Intrinsic Value of Stocks: Definition, Formula & Example

Instructor: James Walsh

M.B.A. Veteran Business and Economics teacher at a number of community colleges and in the for profit sector.

The intrinsic value of a stock is a price for the stock based solely on factors inside the company. It eliminates the external noise involved in market prices. We will learn two methods for arriving at intrinsic value with examples and calculations.

What is the Intrinsic Value of a Stock?

Any asset has value in and of itself, that is without any influence from external factors. Stocks are no exception. The market value of stocks is influenced by many external factors. The condition of the economy and the latest numbers for GDP and unemployment move market prices. So do political things like pending legislation, and presidential tweets! The intrinsic value of a stock, on the other hand, attempts to boil out the externals and value a company on its own merits. Internal factors like a firm's products, its management, and the strength of its brands in the marketplace determine intrinsic value.

Investors are interested in cash available to stockholders. The internal factors above determine how much cash a company can expect to generate. So the methods we will learn that compute intrinsic value are based on cash generated and expectations for future growth.

Why Calculate Intrinsic Values?

Analysts and investors calculate intrinsic values for an important reason, they identify under-priced stocks. If an investor calculates an intrinsic value of $300 for a stock, and it is trading on the market for $250, it will be perceived as a bargain price and a good investment.

The Dividend Discount Method

The dividend discount method (DDM) is a quick and easy way to evaluate intrinsic value. It is especially useful for large, stable companies. The commonly used formula for the Gordon Growth version of the DDM is focused on dividends, which are cash paid to stock holders and their future growth. It is:

Intrinsic Price of Stock = DPS1 / (r - g)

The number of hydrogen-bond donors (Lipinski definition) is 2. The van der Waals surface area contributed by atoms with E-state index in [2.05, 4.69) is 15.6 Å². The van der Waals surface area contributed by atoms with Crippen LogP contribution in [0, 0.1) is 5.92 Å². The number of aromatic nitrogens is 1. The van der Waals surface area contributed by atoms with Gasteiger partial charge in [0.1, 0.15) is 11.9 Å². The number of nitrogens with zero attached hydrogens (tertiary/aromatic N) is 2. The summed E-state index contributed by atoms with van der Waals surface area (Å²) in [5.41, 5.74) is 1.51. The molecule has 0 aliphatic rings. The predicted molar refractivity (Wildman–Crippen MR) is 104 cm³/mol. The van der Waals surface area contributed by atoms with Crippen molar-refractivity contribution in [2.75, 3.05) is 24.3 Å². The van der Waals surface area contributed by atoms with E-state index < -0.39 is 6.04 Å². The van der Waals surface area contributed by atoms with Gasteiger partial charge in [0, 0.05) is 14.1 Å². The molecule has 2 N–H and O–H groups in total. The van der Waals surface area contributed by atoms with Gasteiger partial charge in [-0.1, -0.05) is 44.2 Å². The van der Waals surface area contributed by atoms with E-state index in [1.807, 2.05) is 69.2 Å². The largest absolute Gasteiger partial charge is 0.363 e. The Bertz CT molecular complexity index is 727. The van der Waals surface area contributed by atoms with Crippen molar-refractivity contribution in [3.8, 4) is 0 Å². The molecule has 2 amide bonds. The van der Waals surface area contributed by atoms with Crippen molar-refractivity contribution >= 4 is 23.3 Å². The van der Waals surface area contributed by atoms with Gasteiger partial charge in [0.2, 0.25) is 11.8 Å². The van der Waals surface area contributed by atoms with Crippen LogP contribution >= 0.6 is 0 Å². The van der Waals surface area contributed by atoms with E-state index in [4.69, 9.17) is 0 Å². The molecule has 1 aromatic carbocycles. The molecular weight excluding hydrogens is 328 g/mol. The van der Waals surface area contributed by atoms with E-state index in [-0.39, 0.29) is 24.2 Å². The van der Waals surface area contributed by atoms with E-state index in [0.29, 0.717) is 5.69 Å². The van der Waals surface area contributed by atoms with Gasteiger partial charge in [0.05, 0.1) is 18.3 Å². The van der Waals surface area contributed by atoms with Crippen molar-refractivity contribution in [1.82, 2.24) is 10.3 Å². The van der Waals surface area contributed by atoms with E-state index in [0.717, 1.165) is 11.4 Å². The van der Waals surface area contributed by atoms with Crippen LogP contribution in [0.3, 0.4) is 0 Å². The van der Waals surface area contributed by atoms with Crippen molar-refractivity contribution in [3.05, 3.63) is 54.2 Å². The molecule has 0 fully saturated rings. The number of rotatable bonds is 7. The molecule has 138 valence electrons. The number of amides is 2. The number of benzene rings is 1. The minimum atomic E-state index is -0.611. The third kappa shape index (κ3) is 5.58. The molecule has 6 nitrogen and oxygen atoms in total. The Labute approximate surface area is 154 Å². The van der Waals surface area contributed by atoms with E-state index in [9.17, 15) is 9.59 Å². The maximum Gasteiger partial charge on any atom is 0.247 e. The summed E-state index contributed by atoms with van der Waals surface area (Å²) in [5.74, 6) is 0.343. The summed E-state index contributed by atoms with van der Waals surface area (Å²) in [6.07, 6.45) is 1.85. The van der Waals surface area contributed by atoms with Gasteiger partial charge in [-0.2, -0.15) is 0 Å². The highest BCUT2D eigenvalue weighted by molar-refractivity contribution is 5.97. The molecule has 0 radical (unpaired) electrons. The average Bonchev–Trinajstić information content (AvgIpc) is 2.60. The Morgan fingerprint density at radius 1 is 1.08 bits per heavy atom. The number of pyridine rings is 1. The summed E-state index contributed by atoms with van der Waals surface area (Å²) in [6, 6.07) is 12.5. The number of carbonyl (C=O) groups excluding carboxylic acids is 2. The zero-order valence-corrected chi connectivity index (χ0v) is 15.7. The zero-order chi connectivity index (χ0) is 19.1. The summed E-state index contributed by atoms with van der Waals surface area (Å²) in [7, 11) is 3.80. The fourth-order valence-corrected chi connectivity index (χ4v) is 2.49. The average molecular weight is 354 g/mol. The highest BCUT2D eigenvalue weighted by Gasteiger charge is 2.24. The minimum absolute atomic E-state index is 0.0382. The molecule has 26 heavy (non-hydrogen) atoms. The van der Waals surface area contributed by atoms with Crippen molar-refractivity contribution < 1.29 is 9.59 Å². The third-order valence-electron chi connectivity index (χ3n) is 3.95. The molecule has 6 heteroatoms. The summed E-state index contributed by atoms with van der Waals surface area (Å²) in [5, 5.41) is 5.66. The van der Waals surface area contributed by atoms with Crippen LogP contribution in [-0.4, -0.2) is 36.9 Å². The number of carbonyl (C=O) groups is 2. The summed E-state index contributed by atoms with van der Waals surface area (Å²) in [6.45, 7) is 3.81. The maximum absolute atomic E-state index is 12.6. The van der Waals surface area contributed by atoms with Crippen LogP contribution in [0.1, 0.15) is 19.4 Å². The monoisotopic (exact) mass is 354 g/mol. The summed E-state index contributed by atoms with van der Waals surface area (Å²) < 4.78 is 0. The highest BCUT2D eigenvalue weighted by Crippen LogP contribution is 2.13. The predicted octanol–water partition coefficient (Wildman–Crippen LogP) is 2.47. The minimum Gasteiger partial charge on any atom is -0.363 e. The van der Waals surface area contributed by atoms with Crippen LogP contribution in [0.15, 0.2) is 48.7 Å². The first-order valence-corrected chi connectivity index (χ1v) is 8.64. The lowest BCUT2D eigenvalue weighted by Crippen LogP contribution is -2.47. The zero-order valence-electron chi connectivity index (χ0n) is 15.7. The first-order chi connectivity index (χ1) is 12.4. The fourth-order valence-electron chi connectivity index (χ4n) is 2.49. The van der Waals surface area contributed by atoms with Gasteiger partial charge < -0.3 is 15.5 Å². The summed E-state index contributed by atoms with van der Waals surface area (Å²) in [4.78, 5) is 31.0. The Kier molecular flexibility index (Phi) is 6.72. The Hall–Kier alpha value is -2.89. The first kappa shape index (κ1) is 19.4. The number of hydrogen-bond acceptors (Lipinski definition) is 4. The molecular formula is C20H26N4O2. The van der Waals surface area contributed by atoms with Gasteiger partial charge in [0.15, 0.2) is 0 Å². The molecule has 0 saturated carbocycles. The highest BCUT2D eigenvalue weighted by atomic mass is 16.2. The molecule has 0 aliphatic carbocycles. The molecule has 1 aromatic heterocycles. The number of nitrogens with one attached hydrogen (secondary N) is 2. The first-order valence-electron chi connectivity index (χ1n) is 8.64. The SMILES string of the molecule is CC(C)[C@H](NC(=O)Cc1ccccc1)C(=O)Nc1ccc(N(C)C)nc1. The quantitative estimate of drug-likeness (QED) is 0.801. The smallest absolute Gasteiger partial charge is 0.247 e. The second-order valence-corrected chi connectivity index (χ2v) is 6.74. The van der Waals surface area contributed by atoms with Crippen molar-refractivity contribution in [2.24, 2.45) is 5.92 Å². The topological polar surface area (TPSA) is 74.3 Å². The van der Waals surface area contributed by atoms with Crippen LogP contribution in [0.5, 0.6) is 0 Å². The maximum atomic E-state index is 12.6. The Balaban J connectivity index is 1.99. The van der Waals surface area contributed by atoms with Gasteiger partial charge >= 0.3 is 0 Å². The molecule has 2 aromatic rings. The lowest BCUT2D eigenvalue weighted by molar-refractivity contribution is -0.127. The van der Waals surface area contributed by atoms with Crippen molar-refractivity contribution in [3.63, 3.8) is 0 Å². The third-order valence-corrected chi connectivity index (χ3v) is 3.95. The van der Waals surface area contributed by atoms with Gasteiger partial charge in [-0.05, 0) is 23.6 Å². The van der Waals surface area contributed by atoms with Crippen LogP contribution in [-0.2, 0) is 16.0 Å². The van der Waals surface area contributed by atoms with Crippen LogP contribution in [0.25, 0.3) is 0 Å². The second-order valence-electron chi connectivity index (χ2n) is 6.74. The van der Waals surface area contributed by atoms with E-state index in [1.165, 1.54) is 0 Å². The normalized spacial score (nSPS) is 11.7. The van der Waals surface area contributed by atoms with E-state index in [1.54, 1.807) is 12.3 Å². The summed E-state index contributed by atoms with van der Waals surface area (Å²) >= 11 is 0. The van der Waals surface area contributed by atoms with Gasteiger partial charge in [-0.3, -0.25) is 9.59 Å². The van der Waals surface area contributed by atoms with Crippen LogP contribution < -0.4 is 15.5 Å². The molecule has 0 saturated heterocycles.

DPS1 = Expected dividends one year from the present

r = The discount rate or required rate of return on the investment

g = The annual growth rate of dividends in perpetuity

For instance, Mountain Energy Company is an established public utility with a stable customer base. It expects to pay a $15 dividend per share this year, which has had a stable 3% growth over the years. We will use 3% for g in the formula. The required rate of return for this type of investment is 8%, which is r in the formula. The intrinsic value of Mountain Energy Company's shares is:

$15 / (.08 - .03) = $300

The Discounted Cash Flow Method

The most widely used method for getting at intrinsic value is the discounted cash flow (DCF) method. It uses free cash flows rather than dividends to come up with a value. This method is also very flexible in that it allows for cash flow estimates to vary from year to year and works for any size company!

Let's go through a simple example step-by-step. Cy Cycles carries a full line of road and mountain bikes. Cy and his partners have two very successful retail locations and plan an aggressive expansion over the next five years. They want to issue 3,000 shares of stock to investors and family members who will put down their money and make the growth possible. Cy and his partners are interested in estimating the intrinsic value of these shares. Beth is the partner who is the wizard of finance for the business! She and Cy are going to go through the steps to find out.

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1. Project free cash flow for the forecast years. Cy expects to have $10,000 in free cash flow for the current year. He expects that cash flows will grow by 20% each year for next five years.

2. Come up with a discount rate. The number to focus on is assumed cost of equity. Beth tells Cy she will use 8%.

3. Discount the projected free cash flows to present value. Beth has worked up a table that shows the estimated cash flows discounted for the first five years. Here it is:

Year Cash Flow Discount Calculation PV of Cash Flow
1. $10,000 $10,000 / 1.08 $9,259
2. $12,000 $12,000 / 1.08^2 $10,288
3. $14,400 $14,400 / 1.08^3 $11,431
4. $17,280 $17,280 / 1.08 ^4 $12,701
5. $20,736 $20,736 / 1.08 ^5 $14,113

The sum of the discounted cash flow is $57,792.

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